Iranwire – The latest round of censorship imposed by Islamic Republic of Iran Broadcasting (IRIB) last month aimed to protect the Iranian public from the distressing sight of women eating pizza or having tea poured for them by men. It came as part of a series of insane directives in the past few years that blocked the broadcasting of cucumbers, women’s ears, wolves’ nipples and buffalo skins.
Restrictions on Iran’s cultural, entertainment and artistic fields have tightened year on year since the 1979 Islamic Revolution. The stakes are even higher now that most Iranians have ready access to the internet, and with the widespread uptake of home cinema and streaming platforms. Last January a communiqué from Ebrahim Raisi, as then-head of the Iranian judiciary, tasked the IRIB with issuing licenses for streaming sites in Iran – as well as censoring them where “necessary”.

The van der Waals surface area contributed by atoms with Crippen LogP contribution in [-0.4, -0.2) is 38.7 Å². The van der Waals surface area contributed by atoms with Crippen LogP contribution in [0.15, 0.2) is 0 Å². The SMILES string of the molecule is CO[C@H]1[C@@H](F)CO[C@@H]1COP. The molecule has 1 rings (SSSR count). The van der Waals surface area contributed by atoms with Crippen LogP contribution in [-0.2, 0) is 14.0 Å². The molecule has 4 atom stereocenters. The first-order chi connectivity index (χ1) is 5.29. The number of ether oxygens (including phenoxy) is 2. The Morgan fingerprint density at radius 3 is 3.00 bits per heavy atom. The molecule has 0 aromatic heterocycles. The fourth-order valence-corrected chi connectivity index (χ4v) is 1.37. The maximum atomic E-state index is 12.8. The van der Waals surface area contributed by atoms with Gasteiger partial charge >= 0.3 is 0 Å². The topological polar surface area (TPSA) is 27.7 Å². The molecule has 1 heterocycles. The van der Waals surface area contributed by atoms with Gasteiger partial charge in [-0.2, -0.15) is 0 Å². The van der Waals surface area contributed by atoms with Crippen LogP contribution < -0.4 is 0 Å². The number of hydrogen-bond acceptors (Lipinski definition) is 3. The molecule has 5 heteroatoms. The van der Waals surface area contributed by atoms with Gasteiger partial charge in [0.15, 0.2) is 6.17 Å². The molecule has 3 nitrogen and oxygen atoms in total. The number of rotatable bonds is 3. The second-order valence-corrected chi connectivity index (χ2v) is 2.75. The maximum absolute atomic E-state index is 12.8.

What might next be classed as too offensive for the Iranian public’s delicate sensibilities is anyone’s guess. But in this article, we’ll review some of the more recent revelations on what’s keeping IRIB directors up at night.
The Images Blacklisted on Iranian TV
Shaghayegh Dehghan, a well-known actress in Iranian comedy serials, recently went on record about TV censorship in Iran in the years just after the revolution. “In the 1980s,” she said, “women were only allowed to use three colors – grey, black, and brown – for their clothes. All happy colors were forbidden. A cosmetic foam was applied to the lips and eyelashes to dull the natural color of women’s facial features. They also said that men and women were not permitted to sit together on a double sofa, and must sit on separate chairs, at a distance.”